Pediatric brain surgeon’s concerns about the impact of delayed diagnoses on patients due to COVID-19
Examining a child on the screen is similar to examining a child directly. Credit: Shutterstock
What is the incidence of brain tumors in Canadian children? 3 in 100,000. Brain tumors can be treated if they are localized, but if they grow, spread across the brain and in some cases metastasize to the spine or around the brain via cerebrospinal fluid, the prognosis worsens and treatment difficult. They are aggressive Brain tumors are the second most common cause of childhood cancer after leukemia, but they are the most common cause of childhood cancer death…
Many aggressive brain tumors occur before the age of 5 and are difficult to diagnose. infant.. again, Children Many of the complex or subtle neurological symptoms such as dizziness and diplopia cannot be expressed in words.
I often met for the first time last year or so when the children had already reached the end of their lives. Brain tumor.. These are children who are seriously ill. They are children. A life we could have saved if diagnosed six months ago.
I know why it didn’t happen: COVID-19 pandemic and impact on our healthcare system And that patience..Sometimes families were reluctant to bring their children to see them The GP or regular care was only accessible through online bookings, where very little information was available to clinicians. For this Important observations that can only be obtained on physical examination..
Seeing a patient on the screen is not the same as seeing a child directly. There are clues that we get Muscle tension, eye clarity and breathing subtleties, for example. If we use it together with other information, we can identify serious problems in a timely manner so that we can solve them.
The fears and distractions created by our handling of the pandemic drowned out other concerns and had terrifying consequences. So these children are not dead with COVID-19, but they certainly did die because of it.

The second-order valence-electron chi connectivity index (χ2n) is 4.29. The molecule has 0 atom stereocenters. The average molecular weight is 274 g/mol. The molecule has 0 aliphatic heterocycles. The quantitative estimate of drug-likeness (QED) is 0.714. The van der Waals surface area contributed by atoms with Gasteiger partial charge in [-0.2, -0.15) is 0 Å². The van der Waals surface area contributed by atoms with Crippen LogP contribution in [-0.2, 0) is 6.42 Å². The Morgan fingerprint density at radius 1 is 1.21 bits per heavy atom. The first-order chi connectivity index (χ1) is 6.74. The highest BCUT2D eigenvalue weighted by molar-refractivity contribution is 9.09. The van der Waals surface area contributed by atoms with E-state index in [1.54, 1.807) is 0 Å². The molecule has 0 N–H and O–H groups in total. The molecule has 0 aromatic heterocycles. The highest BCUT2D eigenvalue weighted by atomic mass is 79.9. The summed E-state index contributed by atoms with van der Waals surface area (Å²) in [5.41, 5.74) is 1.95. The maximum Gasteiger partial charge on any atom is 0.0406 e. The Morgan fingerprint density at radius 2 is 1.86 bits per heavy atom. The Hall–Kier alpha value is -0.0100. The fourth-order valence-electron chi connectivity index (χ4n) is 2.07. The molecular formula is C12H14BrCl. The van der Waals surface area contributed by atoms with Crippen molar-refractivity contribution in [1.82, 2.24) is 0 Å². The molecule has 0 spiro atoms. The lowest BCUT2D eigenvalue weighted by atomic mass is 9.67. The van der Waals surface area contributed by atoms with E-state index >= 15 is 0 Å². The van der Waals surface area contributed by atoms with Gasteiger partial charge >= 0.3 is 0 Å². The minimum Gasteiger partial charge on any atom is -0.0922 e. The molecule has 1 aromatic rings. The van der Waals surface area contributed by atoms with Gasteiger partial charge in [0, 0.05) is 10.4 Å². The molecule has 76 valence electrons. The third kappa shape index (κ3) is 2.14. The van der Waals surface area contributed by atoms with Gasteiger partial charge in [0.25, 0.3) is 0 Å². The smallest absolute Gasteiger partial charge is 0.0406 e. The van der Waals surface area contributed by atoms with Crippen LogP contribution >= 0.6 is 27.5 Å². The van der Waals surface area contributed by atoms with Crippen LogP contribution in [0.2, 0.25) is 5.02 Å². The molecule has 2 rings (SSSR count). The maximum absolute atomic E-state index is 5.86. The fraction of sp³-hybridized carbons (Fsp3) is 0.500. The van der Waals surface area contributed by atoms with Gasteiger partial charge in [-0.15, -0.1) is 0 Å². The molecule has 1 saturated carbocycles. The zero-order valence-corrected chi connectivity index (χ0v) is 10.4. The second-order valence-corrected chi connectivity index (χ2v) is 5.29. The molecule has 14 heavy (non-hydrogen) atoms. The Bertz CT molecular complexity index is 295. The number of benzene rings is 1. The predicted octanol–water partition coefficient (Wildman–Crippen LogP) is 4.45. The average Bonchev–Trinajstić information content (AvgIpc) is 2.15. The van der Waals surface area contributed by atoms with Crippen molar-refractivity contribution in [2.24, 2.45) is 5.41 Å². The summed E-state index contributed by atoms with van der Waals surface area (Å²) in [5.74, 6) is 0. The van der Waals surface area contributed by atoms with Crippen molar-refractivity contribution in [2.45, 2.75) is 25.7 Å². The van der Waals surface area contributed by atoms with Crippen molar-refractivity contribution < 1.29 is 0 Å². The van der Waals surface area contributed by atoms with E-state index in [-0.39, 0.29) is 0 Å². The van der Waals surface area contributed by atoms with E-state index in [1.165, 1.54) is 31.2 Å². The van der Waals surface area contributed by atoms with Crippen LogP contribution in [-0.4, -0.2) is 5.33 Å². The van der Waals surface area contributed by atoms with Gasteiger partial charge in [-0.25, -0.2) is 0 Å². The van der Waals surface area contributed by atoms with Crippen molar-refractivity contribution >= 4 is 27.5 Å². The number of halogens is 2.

Unfortunately, I’m sure. These preventable deaths happen across the health care system, just as it does between children and adults. The patient feared the virus more than anything else, so he postponed seeking diagnosis and treatment.
My Fellow Adult Patient Skipping Diagnostic Procedures Like Colonoscopy, Ignoring Chest Pain, Not Being able to Investigate Other Serious Concerns. People who suffer from other conditions are collateral damage caused by an ongoing pandemic.
This is painful and frustrating. The public health message across North America is aimed at protecting people from the pandemic. Based on what I’ve seen in my own practice, I’m afraid it may have been too vigilant and too negative. The message may have discouraged patients and avoided hospitals and clinics for fear of becoming infected with COVID-19. And the pandemic-focused media has created vigilance against COVID-19 at the expense of monitoring the symptoms of other diseases.
We are concerned that knowing the full extent of these preventable deaths could far exceed the number of deaths from COVID-19.
Ontario’s health minister Christine Elliott says the state will spend up to $324 million to address the untreated portion of the operation.
I encourage myself to see more kids with advanced terminals as we seem to have emerged from the worst stages of the cancer pandemic. They knew they could have lived without this well-intentioned but wrong approach.
It was encouraging to see the recent announcement by the Ontario government to add resources to non-COVID-19 care to help catch up, but in reality, for too many patients, the care they are currently receiving. Is too late.
Indeed, the public had to know itself and protect itself from the threat. Pandemic Viruses – Collective action by clinicians, scientists, frontline workers and others outside the medical system has helped mitigate the damage.
However, as of the spring of 2020, it appears that there have been no health problems other than COVID-19. While we were at the forefront, we were excited about washing our hands, wearing masks, keeping our distance and getting vaccines. The heartbeat of other serious health problems continues at a steady pace.
If we could all choose how to handle a new crisis, there would be a more balanced subtlety in tackling all health problems at once, rather than replacing almost everything else with a single public health problem. I think I liked the post. In the end, it’s worse than what we tried to prevent.
But Healthcare, I think too many people were unwilling to cut off direct contact with the patient in their doctor’s office, community clinic, diagnostic imaging and other diagnostic services. Early diagnosis of symptoms in which the patient cannot identify.
I am afraid of my colleagues and of what I have not yet discovered More and more patients are emerging from the dreaded shadow of COVID-19.. When we try to care for people with advanced diseases and conditions, we will catch up with months and even years , but usually new cases of diseases and conditions continue to develop that keep our system in perfect working order. increase.
As a doctor I want to help people to become as healthy as possible. I will do my best depending on the situation, but at home at midnight I look back on the suffering of the patient and his family and my heart is filled with sadness. I feel helpless.
The barrier was unintentional, but the impact is terrible.
we will More pandemics may occur, and faster than we want. When they come, we hope to face them. Taking into account the needs of all patients..
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